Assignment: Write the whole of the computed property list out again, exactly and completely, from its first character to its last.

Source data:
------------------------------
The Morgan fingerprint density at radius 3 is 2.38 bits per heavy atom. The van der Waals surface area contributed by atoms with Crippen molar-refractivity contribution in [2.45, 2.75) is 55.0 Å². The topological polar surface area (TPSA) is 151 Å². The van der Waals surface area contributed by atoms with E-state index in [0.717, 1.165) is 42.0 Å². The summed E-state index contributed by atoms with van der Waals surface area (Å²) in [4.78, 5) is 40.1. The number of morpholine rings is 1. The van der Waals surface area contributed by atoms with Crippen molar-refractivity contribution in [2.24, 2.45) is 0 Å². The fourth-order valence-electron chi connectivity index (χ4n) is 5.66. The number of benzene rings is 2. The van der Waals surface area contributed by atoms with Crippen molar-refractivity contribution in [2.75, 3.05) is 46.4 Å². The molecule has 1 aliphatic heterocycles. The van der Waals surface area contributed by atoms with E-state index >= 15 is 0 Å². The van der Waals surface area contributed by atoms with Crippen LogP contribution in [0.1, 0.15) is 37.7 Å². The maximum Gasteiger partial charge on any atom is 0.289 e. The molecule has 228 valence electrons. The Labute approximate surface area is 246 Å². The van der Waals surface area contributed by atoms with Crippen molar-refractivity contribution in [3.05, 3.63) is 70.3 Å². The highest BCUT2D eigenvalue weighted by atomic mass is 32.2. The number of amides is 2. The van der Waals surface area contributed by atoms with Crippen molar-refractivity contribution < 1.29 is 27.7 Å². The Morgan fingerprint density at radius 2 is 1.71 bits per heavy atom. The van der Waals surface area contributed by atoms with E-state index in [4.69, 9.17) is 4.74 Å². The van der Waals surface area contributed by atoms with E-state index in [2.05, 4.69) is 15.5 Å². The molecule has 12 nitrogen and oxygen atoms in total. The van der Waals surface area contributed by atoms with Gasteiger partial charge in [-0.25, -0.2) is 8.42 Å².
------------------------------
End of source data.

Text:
The Morgan fingerprint density at radius 3 is 2.38 bits per heavy atom. The van der Waals surface area contributed by atoms with Crippen molar-refractivity contribution in [2.45, 2.75) is 55.0 Å². The topological polar surface area (TPSA) is 151 Å². The van der Waals surface area contributed by atoms with E-state index in [0.717, 1.165) is 42.0 Å². The summed E-state index contributed by atoms with van der Waals surface area (Å²) in [4.78, 5) is 40.1. The number of morpholine rings is 1. The van der Waals surface area contributed by atoms with Crippen molar-refractivity contribution in [2.24, 2.45) is 0 Å². The fourth-order valence-electron chi connectivity index (χ4n) is 5.66. The number of benzene rings is 2. The van der Waals surface area contributed by atoms with Crippen molar-refractivity contribution in [2.75, 3.05) is 46.4 Å². The molecule has 1 aliphatic heterocycles. The van der Waals surface area contributed by atoms with E-state index >= 15 is 0 Å². The van der Waals surface area contributed by atoms with Crippen LogP contribution in [0.1, 0.15) is 37.7 Å². The maximum Gasteiger partial charge on any atom is 0.289 e. The molecule has 228 valence electrons. The Labute approximate surface area is 246 Å². The van der Waals surface area contributed by atoms with Crippen molar-refractivity contribution in [3.05, 3.63) is 70.3 Å². The highest BCUT2D eigenvalue weighted by atomic mass is 32.2. The number of amides is 2. The van der Waals surface area contributed by atoms with Crippen molar-refractivity contribution < 1.29 is 27.7 Å². The Morgan fingerprint density at radius 2 is 1.71 bits per heavy atom. The van der Waals surface area contributed by atoms with E-state index in [4.69, 9.17) is 4.74 Å². The van der Waals surface area contributed by atoms with E-state index in [2.05, 4.69) is 15.5 Å². The molecule has 12 nitrogen and oxygen atoms in total. The van der Waals surface area contributed by atoms with Gasteiger partial charge in [-0.25, -0.2) is 8.42 Å².